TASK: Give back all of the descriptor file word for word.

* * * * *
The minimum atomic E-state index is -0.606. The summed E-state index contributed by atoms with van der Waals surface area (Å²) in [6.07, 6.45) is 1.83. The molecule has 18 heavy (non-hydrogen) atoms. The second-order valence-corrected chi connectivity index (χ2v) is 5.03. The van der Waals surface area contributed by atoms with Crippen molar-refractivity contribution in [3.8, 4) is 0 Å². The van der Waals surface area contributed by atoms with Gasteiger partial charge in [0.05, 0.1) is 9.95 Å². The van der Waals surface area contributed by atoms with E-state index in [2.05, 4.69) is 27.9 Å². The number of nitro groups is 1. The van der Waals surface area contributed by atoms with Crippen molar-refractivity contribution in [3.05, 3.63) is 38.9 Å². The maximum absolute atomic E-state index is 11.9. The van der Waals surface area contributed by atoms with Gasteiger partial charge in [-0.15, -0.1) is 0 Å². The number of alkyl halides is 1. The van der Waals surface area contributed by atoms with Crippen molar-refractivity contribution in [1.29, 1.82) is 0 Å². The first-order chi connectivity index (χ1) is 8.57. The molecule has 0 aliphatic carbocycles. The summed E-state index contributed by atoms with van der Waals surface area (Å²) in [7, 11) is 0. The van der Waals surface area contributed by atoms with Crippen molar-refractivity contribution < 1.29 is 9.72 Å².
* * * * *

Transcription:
The minimum atomic E-state index is -0.606. The summed E-state index contributed by atoms with van der Waals surface area (Å²) in [6.07, 6.45) is 1.83. The molecule has 18 heavy (non-hydrogen) atoms. The second-order valence-corrected chi connectivity index (χ2v) is 5.03. The van der Waals surface area contributed by atoms with Crippen molar-refractivity contribution in [3.8, 4) is 0 Å². The van der Waals surface area contributed by atoms with Gasteiger partial charge in [0.05, 0.1) is 9.95 Å². The van der Waals surface area contributed by atoms with E-state index in [2.05, 4.69) is 27.9 Å². The number of nitro groups is 1. The van der Waals surface area contributed by atoms with Crippen molar-refractivity contribution in [3.05, 3.63) is 38.9 Å². The maximum absolute atomic E-state index is 11.9. The van der Waals surface area contributed by atoms with Gasteiger partial charge in [-0.15, -0.1) is 0 Å². The number of alkyl halides is 1. The van der Waals surface area contributed by atoms with Crippen molar-refractivity contribution in [1.29, 1.82) is 0 Å². The first-order chi connectivity index (χ1) is 8.57. The molecule has 0 aliphatic carbocycles. The summed E-state index contributed by atoms with van der Waals surface area (Å²) in [7, 11) is 0. The van der Waals surface area contributed by atoms with Crippen molar-refractivity contribution < 1.29 is 9.72 Å².